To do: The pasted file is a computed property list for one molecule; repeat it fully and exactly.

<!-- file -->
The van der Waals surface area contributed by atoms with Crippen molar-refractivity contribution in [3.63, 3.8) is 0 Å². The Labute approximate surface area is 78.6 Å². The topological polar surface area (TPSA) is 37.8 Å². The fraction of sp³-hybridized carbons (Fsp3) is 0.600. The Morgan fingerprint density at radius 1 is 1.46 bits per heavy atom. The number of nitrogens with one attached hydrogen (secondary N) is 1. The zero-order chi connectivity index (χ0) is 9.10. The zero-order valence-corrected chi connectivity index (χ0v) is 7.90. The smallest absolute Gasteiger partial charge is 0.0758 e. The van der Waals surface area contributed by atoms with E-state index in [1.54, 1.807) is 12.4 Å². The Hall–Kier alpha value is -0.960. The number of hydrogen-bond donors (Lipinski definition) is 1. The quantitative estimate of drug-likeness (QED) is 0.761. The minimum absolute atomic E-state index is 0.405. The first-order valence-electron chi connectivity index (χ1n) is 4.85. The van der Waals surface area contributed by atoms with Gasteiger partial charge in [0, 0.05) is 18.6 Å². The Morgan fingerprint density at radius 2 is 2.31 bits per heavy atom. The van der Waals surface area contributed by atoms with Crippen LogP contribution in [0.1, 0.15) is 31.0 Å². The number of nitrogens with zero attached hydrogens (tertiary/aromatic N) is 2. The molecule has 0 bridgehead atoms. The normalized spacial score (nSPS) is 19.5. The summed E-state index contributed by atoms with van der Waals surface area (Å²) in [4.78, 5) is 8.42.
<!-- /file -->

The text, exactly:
The van der Waals surface area contributed by atoms with Crippen molar-refractivity contribution in [3.63, 3.8) is 0 Å². The Labute approximate surface area is 78.6 Å². The topological polar surface area (TPSA) is 37.8 Å². The fraction of sp³-hybridized carbons (Fsp3) is 0.600. The Morgan fingerprint density at radius 1 is 1.46 bits per heavy atom. The number of nitrogens with one attached hydrogen (secondary N) is 1. The zero-order chi connectivity index (χ0) is 9.10. The zero-order valence-corrected chi connectivity index (χ0v) is 7.90. The smallest absolute Gasteiger partial charge is 0.0758 e. The van der Waals surface area contributed by atoms with E-state index in [1.54, 1.807) is 12.4 Å². The Hall–Kier alpha value is -0.960. The number of hydrogen-bond donors (Lipinski definition) is 1. The quantitative estimate of drug-likeness (QED) is 0.761. The minimum absolute atomic E-state index is 0.405. The first-order valence-electron chi connectivity index (χ1n) is 4.85. The van der Waals surface area contributed by atoms with Gasteiger partial charge in [0, 0.05) is 18.6 Å². The Morgan fingerprint density at radius 2 is 2.31 bits per heavy atom. The van der Waals surface area contributed by atoms with Crippen LogP contribution in [0.1, 0.15) is 31.0 Å². The number of nitrogens with zero attached hydrogens (tertiary/aromatic N) is 2. The molecule has 0 bridgehead atoms. The normalized spacial score (nSPS) is 19.5. The summed E-state index contributed by atoms with van der Waals surface area (Å²) in [4.78, 5) is 8.42.